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Introductions  

Hi, and welcome to the workshop!
I set up this thread so you could try a test post - we'll be using discussion threads like this one throughout the workshop, so you'll want to get comfortable with this format.

Please take a moment to introduce yourself by posting to this discussion. You can include who you are, where you're from, your interests in teaching with climate data and models, and something you do to get your students excited about climate data and models.

To start things off, my name is Monica Bruckner and I am one of Cutting Edge's staff members. I work remotely from Lakeview, OR. I can help you with any technical questions you might have during the workshop. If you have any questions before, during, or after the workshop, please feel free to contact me at any time (mbruckne@carleton.edu).

Thanks and I look forward to hearing from you!

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Hello! And welcome!

My name is Cindy Shellito and I am one of the conveners for this workshop. I am on the faculty in the Earth Science Program at the University of Northern Colorado, and I have been teaching students about issues related to climate change for the past 6 years. My research background is in paleoclimate modeling, so I've always had a keen interest in finding ways to bring my research into the classroom.

My primary motivation for convening this workshop is to gather a community of people also interested in finding effective and innovative ways to teach students about climate change and climate dynamics using numerical models and data. I'm looking forward to working with you all and exchanging ideas and resources!

Please don't hesitate to contact me if you have questions regarding the workshop!

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Hello,
My name is Susan Kaspari and I'm in my second year as an assistant professor in Geological Sciences at Central Washington University in Ellensburg, WA. I teach a couple climate change and cryosphere courses, and I'm interested in learning how to incorporate climate models into my courses, particularly the lab portions. My background is in paleoclimate, but from an observational perspective. I work on climate reconstructions using ice cores predominantly from the Himalaya and Tibetan plateau, and my area of expertise is in black carbon measurements. In my courses I mostly integrate research from the observational side of things, but would like to include more with climate models- particularly for looking at projected changes in climate.
Susan

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Hi,

I am Mark Horrell and I am Asst Prof of Earth Sciences at Northwest Florida State College, a "2 year" but trying to be a "4 year" college. Prior to that I taught at the Illinois Mathematics and Science Academy for 16 years, but "retired" to move to a warmer climate than Chicago. My background too is in paleoclimatology, but includes both paleoclimatic reconstructions from climatic indicators (fossil floras, sediments, isotopes) and climate modeling. So, I am very familiar with EBM's and GCM's, although it has been many years since I worked with them from a research standpoint.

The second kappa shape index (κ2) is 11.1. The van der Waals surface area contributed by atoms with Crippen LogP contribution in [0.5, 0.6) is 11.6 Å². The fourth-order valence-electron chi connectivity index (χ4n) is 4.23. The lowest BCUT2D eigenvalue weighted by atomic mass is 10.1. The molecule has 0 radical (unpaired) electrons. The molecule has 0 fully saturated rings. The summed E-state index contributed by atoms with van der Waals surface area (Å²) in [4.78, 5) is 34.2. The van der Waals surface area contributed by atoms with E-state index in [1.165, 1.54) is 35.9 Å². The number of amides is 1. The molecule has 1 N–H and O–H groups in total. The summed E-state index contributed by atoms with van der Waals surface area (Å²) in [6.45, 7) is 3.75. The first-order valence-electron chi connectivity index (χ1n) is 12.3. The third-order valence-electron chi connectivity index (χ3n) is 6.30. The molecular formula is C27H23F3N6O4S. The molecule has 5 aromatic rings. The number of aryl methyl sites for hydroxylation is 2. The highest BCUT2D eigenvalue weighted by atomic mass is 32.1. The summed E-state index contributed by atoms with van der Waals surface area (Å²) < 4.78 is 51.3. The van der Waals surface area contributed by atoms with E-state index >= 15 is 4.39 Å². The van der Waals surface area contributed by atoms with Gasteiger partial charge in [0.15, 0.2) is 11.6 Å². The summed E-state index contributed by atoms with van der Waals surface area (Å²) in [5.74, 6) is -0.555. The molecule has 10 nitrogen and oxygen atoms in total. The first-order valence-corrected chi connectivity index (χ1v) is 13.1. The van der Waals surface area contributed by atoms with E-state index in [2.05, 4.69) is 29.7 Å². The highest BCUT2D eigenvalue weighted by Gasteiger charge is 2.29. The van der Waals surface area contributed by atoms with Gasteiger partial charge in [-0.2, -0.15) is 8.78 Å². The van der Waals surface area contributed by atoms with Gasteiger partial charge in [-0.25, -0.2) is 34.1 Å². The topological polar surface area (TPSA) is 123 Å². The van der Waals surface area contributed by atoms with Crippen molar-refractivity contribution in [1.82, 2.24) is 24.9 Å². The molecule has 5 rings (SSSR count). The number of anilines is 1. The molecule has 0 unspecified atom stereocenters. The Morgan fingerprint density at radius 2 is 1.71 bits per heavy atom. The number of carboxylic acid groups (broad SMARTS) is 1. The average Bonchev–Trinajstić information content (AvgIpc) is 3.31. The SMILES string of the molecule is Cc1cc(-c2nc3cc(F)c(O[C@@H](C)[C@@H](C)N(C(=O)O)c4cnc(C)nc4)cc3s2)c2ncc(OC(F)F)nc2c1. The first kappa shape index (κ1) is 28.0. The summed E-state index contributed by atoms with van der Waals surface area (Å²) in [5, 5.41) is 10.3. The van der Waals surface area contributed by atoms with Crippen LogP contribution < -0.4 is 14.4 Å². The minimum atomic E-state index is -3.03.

At my prior school I used EBM's in my courses to enable students to explore possible consequences of increasing CO2, changing poleward heat transport, and the role of positive and negative feedback mechanisms, like diminishing sea ice, changing cloud cover, and deforestation. I always dedicate a week in my classes to have students gather climate data from published sources and interpret it, making their own conclusions about the possibility of global climate change. However, I would like to do more.

I am currently teaching general Earth Science and Physical Geology courses. Next semester I will be taking over our Meteorology course, and am also planning on creating a new course entitled "Climate and Climate Change". So, I figured that I had better brush up on what's new and available in terms of models and data, as well as absorb some fresh ideas about how others, particularly at 2 year institutions, may already incorporate these into their courses.

Mark

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Hi, I am Chris Sinton and I am an assistant professor of Environmental Studies at University of Redlands in Southern California. This is my third Cutting Edge workshop but my first virtual - glad to be back.

I teach a variety of courses including Intro, Physical Geography, Environmental Geology, Water Resources, and Energy and the Environment. I am hoping to create a module that I can use in one or more of these classes.


Chris

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Hi, I am Suzanne Pierce and I am a Research Assistant Professor for the Energy and Earth Resources graduate program at The University of Texas at Austin.

My background is in hydrogeology and I am teaching my first class called, 'Decision Pathways' this semester. The class presents systems concepts for decision support and adaptive management of earth resources. At present, climate has only come up as an implicit stress condition for resource demands and availability. I would like to explicitly include climate information and concepts so that students can incorporate change scenarios into the class modeling project.

I teach a hands-on modeling approach to get students engaged with models early in the course. We are working through the construction of the model as a participatory modeling exercise this semester. I've been stepping the class through modeling as if it were a real-world participatory modeling exercise to demonstrate the methods and process.